Summary of key achievements over the years on the DA’s priority themes

1.         Women’s Rights

Although women constitute 51% of the country’s population, yet their involvement in the decision making process is minimal. Their poverty status and powerlessness make them vulnerable to violence and HIV and AIDS. The number of cases of HIV is increasing, especially among women, more than treatment services are being scaled up. Over the years our work seeks to address some of these issues and the gains made include:

  • Provide leadership training for women
  • Worked with FSU to address cases of GBV in particular violence against women
  • Awareness raising campaigns on VAW and women’s rights issues
  • Supported FAWE in advocacy campaigns on VAG in schools
  • Provide livelihood support to women in the form of micro-credits
  • Support to women farmers with tools, seeds and trainings
  • Trained TBAs,  construction of TBA houses and provided starter kits
  • Strengthen and support to WLWHA
  • Increased awareness raising on the importance of girl child education


 2.        Right to Education

The DA and partners have been working to ensure that children, especially girls, have free access to quality education that is empowering and respects the dignity of the girl child. The focus has been on community primary schools. Our work on this theme included:

  • Construction/rehabilitation of community primary schools
  • Provided support to community schools with teaching and learning materials
  • Strengthening the capacity of SMCs in order to engage duty bearers on issues relating to education
  • Support basic skills training for youths and the physically challenged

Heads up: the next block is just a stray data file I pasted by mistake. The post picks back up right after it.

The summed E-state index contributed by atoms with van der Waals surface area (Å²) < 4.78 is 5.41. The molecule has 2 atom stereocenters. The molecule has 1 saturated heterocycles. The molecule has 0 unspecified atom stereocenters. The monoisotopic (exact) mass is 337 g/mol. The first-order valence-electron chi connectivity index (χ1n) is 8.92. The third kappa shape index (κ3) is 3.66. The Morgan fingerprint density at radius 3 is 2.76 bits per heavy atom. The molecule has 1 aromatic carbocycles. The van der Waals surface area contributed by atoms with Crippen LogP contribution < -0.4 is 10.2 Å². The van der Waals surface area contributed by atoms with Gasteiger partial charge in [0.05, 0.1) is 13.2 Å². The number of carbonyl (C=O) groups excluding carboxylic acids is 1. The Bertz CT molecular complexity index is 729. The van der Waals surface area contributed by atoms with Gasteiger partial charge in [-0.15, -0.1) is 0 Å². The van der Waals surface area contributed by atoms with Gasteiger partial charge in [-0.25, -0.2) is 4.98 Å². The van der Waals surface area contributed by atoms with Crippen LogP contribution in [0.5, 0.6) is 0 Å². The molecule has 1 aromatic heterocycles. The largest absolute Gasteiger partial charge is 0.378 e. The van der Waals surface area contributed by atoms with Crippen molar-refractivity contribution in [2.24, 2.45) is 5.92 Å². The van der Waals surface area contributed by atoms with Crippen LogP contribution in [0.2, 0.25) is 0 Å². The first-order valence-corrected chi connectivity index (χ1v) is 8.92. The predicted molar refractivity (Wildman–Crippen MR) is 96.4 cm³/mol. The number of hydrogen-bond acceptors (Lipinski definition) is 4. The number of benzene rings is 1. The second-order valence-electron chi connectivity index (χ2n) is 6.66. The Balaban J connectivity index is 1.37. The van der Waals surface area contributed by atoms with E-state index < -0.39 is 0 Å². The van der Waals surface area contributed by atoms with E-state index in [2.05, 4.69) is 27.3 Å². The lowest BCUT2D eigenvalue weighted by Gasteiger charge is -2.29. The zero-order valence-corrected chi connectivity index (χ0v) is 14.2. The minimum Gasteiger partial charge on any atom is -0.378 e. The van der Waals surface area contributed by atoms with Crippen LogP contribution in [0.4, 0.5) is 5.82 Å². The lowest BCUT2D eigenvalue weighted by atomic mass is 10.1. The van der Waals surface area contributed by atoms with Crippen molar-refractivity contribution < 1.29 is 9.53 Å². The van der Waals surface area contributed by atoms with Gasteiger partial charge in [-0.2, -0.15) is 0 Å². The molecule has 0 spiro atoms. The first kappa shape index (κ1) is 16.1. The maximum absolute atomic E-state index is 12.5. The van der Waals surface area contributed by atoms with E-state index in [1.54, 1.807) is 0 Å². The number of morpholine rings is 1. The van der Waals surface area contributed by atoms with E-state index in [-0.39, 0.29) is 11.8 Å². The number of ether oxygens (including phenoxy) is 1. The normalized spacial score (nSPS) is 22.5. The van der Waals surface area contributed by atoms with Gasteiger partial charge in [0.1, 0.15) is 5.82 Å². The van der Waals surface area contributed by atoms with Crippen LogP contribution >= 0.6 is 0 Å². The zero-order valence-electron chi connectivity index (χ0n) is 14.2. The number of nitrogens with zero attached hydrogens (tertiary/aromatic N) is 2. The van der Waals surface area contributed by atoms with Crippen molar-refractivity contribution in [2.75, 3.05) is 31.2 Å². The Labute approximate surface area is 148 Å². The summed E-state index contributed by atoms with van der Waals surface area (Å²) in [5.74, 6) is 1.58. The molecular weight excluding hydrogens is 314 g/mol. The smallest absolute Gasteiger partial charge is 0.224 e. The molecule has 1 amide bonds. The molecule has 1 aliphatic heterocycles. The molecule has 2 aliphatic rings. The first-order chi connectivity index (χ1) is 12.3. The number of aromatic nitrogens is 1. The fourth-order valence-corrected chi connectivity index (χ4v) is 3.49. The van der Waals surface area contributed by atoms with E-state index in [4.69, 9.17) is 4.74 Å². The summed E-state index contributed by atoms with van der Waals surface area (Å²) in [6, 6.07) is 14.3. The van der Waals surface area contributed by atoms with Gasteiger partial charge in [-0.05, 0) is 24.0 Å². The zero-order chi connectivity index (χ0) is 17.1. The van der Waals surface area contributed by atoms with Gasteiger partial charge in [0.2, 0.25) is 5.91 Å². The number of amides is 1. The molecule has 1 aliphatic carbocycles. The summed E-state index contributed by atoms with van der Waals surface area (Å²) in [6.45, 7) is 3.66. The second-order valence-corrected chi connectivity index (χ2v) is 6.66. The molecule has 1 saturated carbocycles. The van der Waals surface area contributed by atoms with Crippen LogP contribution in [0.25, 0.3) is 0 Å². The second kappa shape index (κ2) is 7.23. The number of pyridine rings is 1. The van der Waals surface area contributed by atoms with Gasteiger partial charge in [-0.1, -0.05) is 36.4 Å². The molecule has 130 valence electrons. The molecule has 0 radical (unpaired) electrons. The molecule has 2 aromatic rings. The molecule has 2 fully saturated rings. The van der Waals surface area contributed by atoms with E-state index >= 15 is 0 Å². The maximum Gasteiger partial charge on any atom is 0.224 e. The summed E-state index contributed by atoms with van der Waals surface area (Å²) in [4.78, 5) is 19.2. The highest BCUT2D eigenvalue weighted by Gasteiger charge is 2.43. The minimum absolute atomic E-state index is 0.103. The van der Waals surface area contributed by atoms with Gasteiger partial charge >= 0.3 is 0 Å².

• Awareness raising on the education act of 2004 which calls for free primary education
  • Increased awareness raising on the importance of girl child education
  • Campaign on VAG in schools


3.    Right to Just and Democratic Governance

The focus has been to promote greater community participation in decision making process

  • Supported WABEAN on the tracking of specific sector budget
  • Organized rural dialogue forum  between civil society and policy makers
  • Capacity building in advocacy skills for staff, partners and communities
  • Build the capacity of women aspirants in participatory governance
  • Advocate for government support to community schools
  • Training of councillors and  Ward committee members on financial management
  • Worked with pressure groups to create space for women’s participation in  politics
  • Training on ELBA


4.    Right to Human Security in Conflict and Emergencies

Our human security work focused on livelihood support to women’s groups as well as building the capacity of vulnerable youths in the area of skills training. The DA has made the following achievements:

  • Training of BFVs to address cases of cholera outbreak at community level
  • Construction of wells fitted with hand pump
  • Construction of a dam at Kuntoloh to increase community access to safe and portable drinking water 
  • Training of pump caretakers
  • Livelihood support to handicapped action movement(HAM)
  • Setup a skills training centre at Moyemie for community youths
  • Institutional support to AADC


5.    Right to Food

The DA’s work on this theme has been:

  • Supporting women farmers with cash, seeds and tools
  • Providing training on basic agronomy practices
  • Livestock restocking programmes for communities
  • Advocate for government support to women farmers through Hunger Free  campaigns




Western Area